The IRS Probably Targeted Progressive Groups, Too
During the discussion of the Internal Revenue Service scandal, there has been a repeated claim by defenders of the Obama administration that the Republicans are making much ado about nothing, since “progressive groups were also targeted.”
The conservative response to the “progressive groups were also targeted” card has been somewhat clumsy. Usually the right wing’s first instinct is to come up with numbers showing more conservative groups than left-wing ones getting heightened scrutiny from the IRS. But it might be a misstep for conservatives to reinforce their criticisms of the IRS by simply showing that more conservative groups were on the BOLO (“be on the lookout”) list.
Remember that Barack Obama has come under fire from critics on the far left, many of whom share, surprisingly, the view that the president has been held captive by corporate interests and is detached from the populist tenets he championed back in 2008. Edward Snowden and Glenn Greenwald are heroes on the left largely because they exposed the Obama administration’s hyper-reaching surveillance.
African-American pastors, many of whom are center-right Democrats who want to support Obama, have nonetheless issued powerful rebukes against the president for his actions on same-sex marriage.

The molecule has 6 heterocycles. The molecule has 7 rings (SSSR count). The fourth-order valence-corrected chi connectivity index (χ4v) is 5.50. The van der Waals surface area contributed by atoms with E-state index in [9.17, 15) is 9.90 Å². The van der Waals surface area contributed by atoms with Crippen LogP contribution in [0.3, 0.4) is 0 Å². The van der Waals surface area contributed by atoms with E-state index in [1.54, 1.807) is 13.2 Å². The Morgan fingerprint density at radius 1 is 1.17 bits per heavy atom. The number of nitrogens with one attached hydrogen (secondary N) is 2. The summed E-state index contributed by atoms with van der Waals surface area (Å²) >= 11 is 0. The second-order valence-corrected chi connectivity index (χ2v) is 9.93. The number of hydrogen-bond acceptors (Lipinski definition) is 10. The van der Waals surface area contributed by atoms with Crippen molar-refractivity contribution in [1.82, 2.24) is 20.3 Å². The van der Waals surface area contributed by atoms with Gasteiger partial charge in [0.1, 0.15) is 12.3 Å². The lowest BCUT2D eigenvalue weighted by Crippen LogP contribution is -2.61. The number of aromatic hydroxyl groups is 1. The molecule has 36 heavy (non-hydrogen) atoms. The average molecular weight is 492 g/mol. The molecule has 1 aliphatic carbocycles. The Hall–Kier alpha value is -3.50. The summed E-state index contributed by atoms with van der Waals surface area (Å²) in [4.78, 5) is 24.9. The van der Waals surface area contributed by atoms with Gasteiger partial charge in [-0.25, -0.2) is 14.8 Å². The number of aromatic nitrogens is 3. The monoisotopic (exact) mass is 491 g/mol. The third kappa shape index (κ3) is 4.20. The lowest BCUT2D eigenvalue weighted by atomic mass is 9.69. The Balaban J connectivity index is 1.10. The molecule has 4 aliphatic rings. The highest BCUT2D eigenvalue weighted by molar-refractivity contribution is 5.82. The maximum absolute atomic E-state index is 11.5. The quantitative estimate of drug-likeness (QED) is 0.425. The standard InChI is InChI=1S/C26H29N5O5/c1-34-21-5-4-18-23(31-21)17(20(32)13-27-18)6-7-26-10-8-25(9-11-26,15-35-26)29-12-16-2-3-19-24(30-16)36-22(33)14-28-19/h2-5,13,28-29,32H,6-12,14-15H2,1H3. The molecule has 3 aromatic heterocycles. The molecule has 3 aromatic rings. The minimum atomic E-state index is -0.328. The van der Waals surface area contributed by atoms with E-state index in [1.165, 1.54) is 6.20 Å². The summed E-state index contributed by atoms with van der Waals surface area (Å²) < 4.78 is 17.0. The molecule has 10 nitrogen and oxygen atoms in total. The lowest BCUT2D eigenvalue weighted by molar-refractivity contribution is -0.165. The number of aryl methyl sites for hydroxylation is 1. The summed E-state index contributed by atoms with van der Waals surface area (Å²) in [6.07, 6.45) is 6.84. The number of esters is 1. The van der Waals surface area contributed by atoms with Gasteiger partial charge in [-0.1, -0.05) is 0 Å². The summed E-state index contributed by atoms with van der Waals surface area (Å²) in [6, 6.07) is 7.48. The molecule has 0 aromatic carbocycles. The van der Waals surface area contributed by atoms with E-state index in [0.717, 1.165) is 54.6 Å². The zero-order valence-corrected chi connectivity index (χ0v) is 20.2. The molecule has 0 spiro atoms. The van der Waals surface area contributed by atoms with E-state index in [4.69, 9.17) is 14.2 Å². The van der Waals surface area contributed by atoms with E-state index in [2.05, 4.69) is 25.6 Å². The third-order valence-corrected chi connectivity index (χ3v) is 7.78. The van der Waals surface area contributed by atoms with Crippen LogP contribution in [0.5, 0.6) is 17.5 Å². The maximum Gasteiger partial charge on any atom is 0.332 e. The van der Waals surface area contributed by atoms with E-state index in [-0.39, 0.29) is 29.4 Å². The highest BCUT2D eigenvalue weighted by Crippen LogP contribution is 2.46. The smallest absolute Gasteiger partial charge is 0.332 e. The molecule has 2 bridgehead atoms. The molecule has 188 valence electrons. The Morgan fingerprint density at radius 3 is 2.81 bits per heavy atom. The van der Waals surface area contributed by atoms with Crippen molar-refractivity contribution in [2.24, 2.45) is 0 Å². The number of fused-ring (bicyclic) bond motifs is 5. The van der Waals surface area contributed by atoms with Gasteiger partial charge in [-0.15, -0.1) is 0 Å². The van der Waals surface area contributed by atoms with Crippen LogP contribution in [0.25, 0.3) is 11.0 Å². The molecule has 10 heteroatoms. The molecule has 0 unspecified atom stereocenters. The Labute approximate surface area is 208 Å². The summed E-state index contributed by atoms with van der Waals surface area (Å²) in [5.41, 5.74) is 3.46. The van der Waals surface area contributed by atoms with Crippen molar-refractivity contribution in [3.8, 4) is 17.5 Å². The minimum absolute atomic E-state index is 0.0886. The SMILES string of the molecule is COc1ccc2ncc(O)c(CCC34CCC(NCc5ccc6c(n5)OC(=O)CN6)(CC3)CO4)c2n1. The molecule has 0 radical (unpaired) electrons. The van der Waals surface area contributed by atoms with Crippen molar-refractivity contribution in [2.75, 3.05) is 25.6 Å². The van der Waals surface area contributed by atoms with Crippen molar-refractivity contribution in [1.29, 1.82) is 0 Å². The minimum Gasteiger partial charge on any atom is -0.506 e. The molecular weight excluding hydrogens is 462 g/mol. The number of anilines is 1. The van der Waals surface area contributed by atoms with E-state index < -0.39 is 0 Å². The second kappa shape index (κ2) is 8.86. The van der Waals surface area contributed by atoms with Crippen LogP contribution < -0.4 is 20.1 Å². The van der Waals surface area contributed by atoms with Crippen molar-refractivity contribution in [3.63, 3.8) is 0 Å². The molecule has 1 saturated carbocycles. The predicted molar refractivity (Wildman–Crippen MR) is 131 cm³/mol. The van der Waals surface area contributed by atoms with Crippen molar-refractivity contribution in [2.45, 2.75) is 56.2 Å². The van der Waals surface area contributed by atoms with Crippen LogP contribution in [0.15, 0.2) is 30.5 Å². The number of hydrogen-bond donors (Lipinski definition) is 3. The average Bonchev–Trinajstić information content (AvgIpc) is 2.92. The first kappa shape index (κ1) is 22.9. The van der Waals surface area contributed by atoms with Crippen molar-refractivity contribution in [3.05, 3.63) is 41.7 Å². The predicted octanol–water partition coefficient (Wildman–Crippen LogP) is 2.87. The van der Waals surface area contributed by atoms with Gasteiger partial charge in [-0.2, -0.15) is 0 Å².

Latinos, who were a key demographic in the 2012 election, have not been shy about attacking the president for increasing deportations beyond the rate that we saw under George W. Bush. Democrats who tout Obama’s deportation rates as defense against rightist complaints irritate many Latino liberals, who see it as doubly galling that the first black president would deport more of their friends and relatives, then brag about it to shield themselves from Republicans unhappy with Obama’s immigration politics. It would seem as though the Democrats assume that Latinos are a captive constituency who can never walk away and vote for someone else.
And then there is the oft-overlooked fact that LGBTs have a love-hate relationship with the president. While it is true that Barack Obama and Joe Biden are popular guests at fundraisers for groups like GLAAD and the Human Rights Campaign, it would be grossly inaccurate to state that these high-powered bundling groups actually speak for the mass of gay and bisexual people in their everyday struggles. Steven Thrasher, a radical gay journalist, was
fired laid off* from the Village Voice for lampooning the cozy relationship between “professional homos” and Obama’s uniquely offensive military-industrial complex: